Thursday, September 13, 2007

News and Notes

"Free trade" (like NAFTA) fattens up the rich elites of the planet - it screws just about everyone and everthing else. Meanwhile, China repeats the worst mistakes of the Industrial Revolution - not leapfrogging over to green and populist capitalism at all - but short term cheat and pollute for the short term bottom line and accumulation of poer "free trade capitalism" "Fair Trade NOW!"


Valuing short term shareholder value, short term profit, money to the exclusion of all other values (lip service perhaps) - is the disaster of pathological capitalism - rampant now.



unregulated "free market" corporate Capitalism - it is structurally designed to have no value(s) other than short term bottom line profit / shareholder monetary return,

and therefore, progress/growth/evolution is not old left socialism, which is
invariably a return to central patriarchal authority rule/role central leader BLUE
(see AQAL) level. (mythic-membership level), so the more we move from orange to healthy whole green we can have values driven businesses that are not into a
simple market but are into the health of the total environment, social, cultural,
environmental (natural)....more to come....:-).

See Ken Wilber and Spiral Dynamics - google them for explanations of color vmemes (levels) -

Someone said that

Capitalism minus liberty = fascism


Socialism minus liberty = communism

Too simple, (i.e. simplistic), but there is some truth there.


The dovetailing of Rove and Cheney in 1999 was the year that the U.S. had a soft far right coup, one that wanted to "drown the government in the bathtub", except for plenty of tax and deficit money for military might to imperially grab world energy resources and make money on military industries, also, of course.

Filthy lucre, The Substitute Immortality Project, (See Ken Wilber's book "The Atman Project" - not to mention Norman O. Brown) is at the root.
How banal and how sad.

There might be a true belief motivating some of these corpocrats, a chauvinistic ethnocentric belief that the USA-is-a-lone-cowboy of enlightenment in a sea of danegerous barbarism, but the cynical nature of the coup, especially exemplified by Rove, pts for the bank account motive.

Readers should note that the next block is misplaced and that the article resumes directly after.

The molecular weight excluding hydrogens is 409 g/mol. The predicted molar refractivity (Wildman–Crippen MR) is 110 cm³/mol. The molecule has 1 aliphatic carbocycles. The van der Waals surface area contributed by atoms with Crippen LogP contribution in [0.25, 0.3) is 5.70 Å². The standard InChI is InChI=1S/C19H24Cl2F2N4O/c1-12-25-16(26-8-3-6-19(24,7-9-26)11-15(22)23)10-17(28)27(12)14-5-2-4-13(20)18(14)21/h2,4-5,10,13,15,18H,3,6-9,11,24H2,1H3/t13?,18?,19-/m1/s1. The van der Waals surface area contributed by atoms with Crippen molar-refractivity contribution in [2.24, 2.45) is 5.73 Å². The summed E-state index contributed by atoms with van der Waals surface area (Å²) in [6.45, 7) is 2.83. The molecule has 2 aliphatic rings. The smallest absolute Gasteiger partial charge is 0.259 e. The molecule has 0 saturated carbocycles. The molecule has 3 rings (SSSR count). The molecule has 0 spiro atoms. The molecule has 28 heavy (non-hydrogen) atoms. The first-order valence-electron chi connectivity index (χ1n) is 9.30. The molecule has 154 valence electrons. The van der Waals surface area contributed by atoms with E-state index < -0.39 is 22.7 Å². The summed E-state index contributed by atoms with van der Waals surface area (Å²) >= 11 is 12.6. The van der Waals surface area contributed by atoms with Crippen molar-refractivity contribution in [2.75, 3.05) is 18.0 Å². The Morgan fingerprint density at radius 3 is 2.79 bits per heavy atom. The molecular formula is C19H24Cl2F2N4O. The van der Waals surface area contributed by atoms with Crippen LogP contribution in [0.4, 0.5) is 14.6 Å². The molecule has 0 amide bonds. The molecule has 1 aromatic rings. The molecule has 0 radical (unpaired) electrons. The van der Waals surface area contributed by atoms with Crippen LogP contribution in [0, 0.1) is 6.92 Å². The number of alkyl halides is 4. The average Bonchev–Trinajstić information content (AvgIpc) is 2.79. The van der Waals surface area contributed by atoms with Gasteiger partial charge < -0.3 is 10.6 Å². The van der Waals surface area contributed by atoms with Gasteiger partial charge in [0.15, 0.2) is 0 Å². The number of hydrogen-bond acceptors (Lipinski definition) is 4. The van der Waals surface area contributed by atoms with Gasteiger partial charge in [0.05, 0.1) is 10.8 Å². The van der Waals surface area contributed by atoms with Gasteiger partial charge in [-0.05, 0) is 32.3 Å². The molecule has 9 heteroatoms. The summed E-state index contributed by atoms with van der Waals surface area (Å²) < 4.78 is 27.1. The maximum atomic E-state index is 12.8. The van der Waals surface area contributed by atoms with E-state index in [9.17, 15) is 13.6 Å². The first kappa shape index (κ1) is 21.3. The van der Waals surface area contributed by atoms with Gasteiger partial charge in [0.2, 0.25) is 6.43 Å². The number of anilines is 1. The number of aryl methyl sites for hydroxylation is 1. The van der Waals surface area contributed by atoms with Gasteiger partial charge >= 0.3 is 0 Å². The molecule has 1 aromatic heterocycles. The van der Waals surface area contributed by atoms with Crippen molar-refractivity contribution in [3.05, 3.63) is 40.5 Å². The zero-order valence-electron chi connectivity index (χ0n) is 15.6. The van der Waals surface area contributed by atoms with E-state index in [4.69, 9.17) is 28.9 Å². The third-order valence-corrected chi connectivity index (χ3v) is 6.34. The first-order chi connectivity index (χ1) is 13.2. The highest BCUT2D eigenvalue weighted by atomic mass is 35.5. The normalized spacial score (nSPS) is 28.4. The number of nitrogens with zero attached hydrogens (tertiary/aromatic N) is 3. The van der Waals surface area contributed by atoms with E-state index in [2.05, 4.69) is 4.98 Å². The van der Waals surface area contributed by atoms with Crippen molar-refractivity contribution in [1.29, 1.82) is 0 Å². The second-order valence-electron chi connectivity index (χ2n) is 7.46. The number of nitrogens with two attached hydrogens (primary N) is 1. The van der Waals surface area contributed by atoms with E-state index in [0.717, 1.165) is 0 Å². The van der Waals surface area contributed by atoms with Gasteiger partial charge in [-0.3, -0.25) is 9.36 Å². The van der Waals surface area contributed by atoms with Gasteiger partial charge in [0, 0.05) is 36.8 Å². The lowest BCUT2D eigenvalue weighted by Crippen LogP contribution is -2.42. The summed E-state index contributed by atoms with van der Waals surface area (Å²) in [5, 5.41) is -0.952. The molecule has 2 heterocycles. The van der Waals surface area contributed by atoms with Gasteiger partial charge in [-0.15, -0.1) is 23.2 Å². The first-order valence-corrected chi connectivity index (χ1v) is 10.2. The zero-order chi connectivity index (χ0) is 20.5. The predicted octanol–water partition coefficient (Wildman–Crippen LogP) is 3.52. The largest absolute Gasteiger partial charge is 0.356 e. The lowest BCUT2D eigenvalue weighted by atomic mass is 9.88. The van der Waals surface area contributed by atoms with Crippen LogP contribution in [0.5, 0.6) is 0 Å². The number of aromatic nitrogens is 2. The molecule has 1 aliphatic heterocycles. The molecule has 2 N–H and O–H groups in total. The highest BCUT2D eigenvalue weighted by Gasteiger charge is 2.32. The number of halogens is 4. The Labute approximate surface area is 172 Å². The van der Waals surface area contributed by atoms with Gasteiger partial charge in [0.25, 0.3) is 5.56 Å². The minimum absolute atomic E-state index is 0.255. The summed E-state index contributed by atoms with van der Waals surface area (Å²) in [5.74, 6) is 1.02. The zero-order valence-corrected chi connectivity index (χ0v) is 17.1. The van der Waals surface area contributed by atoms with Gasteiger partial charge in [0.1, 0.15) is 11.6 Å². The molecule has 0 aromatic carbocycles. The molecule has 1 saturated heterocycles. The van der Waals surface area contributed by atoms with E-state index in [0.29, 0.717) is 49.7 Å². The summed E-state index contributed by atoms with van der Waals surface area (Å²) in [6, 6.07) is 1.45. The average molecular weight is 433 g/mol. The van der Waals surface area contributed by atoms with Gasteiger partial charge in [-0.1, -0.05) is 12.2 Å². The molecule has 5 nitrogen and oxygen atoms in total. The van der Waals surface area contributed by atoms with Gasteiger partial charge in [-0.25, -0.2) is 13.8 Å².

Edit note - 101007 - Now that I've understood the ideas in Naomi Klein's "The Shock Doctrine - The Rise of Disaster Capitalism" and understood the Milton Friedman school of economics (see post above dated 101007) - I am more informed about the motive(s). Scary.


The big taboo of the MSM - getting near the truth that the war is for the benefit of the oil and gas investor elite sector, for the oil (and for the fortunes of the oil and gas and certain defense contractor shareholder upper class elites), for 70% ownership and control of the Iraqu oil for U.S. hegemony in the region, including rights-of-way for piplines to the Caspian (oil and gas) region.


Thursday, September 06, 2007

Thompson - He had his Rolls parked out of sight

when he pulled up to the rally in a dirty Red pickup.

Fred Thompson - of the rich and for the rich ONLY. Don't be fooled. Trickle down officially declared a gross fraud 15 yrs. ago.

Saturday, September 01, 2007

Bob Herbert: Anxious About Tomorrow

NYT - op ed - Bob Herbert - 090107

You know you’ve stepped into a different universe when you hear a major American labor leader saying matter-of-factly that employer-based health insurance and employer-based pensions are relics of a bygone industrial economy.

Andrew Stern, president of the Service Employees International Union, which has 1.9 million members and is the fastest-growing union in the country, is not your ordinary union leader. With Labor Day approaching, he was reflecting on some of the challenges facing workers in a post-20th-century globalized economy.

“I just don’t think that as a country we’ve conceptualized that this is not our father’s or our grandfather’s economy,” Mr. Stern said in an interview. “We’re going through profound change and we have no plan.”